First, it’s important to understand that just because you need a novation doesn’t mean your real estate deal’s in jeopardy. Instead, it’s quite the contrary — a novation protects you from any confusion surrounding the contract.
When you put in an offer (or accept an offer) on a property, you need a written contract. Your real estate agent ensures that all of the buyer’s and seller’s terms are included in this agreement. Then, both the buyer and seller review the contract and sign it to seal the deal.
A real estate attorney reviews the signed contract to make sure everything is good to go. However, there’s often a long road to travel between signing that initial agreement and the final closing on the home.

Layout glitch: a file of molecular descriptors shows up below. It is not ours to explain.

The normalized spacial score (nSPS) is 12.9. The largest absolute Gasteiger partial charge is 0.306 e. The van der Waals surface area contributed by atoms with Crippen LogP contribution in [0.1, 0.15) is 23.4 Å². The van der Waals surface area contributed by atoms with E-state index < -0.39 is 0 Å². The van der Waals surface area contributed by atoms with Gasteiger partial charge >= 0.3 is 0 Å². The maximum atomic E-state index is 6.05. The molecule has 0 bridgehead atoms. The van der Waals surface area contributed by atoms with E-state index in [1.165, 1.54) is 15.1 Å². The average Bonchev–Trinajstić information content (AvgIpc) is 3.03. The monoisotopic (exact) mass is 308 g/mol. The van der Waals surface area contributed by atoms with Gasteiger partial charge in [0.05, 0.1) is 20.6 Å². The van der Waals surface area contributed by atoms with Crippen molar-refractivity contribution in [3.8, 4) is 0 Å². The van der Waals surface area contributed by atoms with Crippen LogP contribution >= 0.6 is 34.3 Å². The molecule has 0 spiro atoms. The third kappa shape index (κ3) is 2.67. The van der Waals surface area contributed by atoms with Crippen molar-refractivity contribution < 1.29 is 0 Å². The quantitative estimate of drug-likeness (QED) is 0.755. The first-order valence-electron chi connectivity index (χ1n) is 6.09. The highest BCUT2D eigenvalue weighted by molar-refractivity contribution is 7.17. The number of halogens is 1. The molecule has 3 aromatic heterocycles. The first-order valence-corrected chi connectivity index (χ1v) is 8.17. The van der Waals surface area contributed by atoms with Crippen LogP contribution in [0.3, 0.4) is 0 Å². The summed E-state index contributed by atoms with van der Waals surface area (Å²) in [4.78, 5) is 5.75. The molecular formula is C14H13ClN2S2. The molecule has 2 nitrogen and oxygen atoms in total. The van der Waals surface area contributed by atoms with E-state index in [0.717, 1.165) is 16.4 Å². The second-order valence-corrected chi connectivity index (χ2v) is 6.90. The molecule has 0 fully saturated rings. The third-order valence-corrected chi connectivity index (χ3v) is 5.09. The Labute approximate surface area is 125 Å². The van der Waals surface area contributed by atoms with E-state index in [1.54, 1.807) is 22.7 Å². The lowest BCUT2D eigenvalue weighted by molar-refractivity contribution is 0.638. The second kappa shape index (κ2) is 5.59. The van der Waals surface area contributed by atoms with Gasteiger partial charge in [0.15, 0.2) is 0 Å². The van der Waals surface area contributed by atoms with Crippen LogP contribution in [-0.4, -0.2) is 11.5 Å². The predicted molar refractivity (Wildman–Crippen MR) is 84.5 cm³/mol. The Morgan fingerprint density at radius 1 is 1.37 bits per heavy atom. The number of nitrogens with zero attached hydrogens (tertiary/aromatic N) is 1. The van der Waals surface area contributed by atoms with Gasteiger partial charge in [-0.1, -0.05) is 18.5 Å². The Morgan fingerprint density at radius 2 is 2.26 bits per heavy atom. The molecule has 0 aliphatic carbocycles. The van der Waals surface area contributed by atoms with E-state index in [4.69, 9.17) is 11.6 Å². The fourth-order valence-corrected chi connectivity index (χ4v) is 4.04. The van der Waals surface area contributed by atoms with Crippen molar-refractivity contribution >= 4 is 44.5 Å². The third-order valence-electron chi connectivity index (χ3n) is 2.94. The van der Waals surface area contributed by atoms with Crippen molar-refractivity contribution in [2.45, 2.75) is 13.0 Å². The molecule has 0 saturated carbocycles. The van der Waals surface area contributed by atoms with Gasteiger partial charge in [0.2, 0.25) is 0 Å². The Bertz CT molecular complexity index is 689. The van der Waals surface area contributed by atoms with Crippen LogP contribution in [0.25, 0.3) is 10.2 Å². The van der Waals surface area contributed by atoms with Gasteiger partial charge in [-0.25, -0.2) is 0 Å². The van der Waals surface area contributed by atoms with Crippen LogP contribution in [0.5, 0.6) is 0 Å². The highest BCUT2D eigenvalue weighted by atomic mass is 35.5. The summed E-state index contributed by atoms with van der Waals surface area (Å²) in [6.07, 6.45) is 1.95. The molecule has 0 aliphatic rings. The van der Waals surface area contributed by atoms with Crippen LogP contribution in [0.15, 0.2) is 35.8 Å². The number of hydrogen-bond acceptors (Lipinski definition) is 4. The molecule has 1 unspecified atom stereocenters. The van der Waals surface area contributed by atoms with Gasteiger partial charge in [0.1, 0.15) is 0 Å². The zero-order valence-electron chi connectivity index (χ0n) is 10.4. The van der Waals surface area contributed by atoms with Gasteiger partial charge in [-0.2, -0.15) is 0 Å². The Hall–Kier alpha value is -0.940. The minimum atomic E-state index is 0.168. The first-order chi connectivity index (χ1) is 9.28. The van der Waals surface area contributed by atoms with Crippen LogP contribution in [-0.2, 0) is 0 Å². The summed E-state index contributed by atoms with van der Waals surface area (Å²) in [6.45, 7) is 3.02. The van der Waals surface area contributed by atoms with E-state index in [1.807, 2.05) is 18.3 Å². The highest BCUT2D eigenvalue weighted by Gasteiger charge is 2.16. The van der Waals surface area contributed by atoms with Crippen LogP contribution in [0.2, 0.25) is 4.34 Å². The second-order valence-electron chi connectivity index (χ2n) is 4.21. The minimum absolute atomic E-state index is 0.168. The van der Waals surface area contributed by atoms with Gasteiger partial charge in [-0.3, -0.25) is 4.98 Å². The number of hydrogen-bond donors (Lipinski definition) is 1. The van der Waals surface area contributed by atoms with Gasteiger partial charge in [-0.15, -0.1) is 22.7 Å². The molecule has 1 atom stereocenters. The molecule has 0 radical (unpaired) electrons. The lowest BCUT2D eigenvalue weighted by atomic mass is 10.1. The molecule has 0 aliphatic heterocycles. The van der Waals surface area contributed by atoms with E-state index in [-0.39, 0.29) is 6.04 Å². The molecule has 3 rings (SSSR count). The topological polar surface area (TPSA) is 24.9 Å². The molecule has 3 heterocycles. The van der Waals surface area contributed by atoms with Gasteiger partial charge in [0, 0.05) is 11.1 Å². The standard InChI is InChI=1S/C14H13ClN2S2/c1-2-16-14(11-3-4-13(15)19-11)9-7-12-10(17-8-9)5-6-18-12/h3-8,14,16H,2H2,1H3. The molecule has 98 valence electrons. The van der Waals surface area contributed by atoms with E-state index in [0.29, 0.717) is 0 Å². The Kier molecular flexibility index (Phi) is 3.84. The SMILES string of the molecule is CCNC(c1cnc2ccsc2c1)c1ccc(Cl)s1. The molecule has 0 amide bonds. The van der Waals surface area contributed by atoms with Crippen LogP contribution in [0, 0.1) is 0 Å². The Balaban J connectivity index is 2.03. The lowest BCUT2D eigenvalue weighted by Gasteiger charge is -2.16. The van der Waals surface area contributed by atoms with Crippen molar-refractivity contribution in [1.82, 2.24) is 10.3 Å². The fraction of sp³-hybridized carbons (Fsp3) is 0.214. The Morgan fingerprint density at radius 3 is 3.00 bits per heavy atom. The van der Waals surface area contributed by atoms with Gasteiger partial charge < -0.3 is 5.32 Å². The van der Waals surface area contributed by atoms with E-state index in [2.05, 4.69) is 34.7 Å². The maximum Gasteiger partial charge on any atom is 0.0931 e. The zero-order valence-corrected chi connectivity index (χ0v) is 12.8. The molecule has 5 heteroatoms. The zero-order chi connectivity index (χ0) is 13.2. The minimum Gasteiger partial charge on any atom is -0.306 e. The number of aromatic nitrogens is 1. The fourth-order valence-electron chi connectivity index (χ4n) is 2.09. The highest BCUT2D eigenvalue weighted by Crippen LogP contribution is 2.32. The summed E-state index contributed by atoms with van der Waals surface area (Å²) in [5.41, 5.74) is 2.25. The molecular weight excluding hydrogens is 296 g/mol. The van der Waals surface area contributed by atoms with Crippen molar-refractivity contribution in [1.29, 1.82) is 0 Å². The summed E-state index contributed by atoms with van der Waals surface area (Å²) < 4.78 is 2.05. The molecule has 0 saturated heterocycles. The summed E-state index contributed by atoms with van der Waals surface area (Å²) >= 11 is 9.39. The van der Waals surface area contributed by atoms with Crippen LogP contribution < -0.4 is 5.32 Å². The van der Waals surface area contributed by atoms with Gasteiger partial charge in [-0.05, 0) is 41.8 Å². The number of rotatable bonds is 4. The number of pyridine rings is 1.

And as the saying goes, anything can happen. Therefore, it’s not uncommon for either party to end up requesting changes before the finish line.
When this happens, the agent makes an entirely new agreement, which renders the former contract void. All involved parties look over and sign the new document. Then, a real estate attorney must once again review this newly signed contract.
When Do You Need a Novation in Real Estate Transactions?
Luckily, novations in residential transactions are somewhat easy to handle since it’s typically just between a buyer and a seller. In some instances, there could be a third party involved, such as a bank or mortgage company. Things can get a little more challenging in these situations, but a good agent can help move things along smoothly.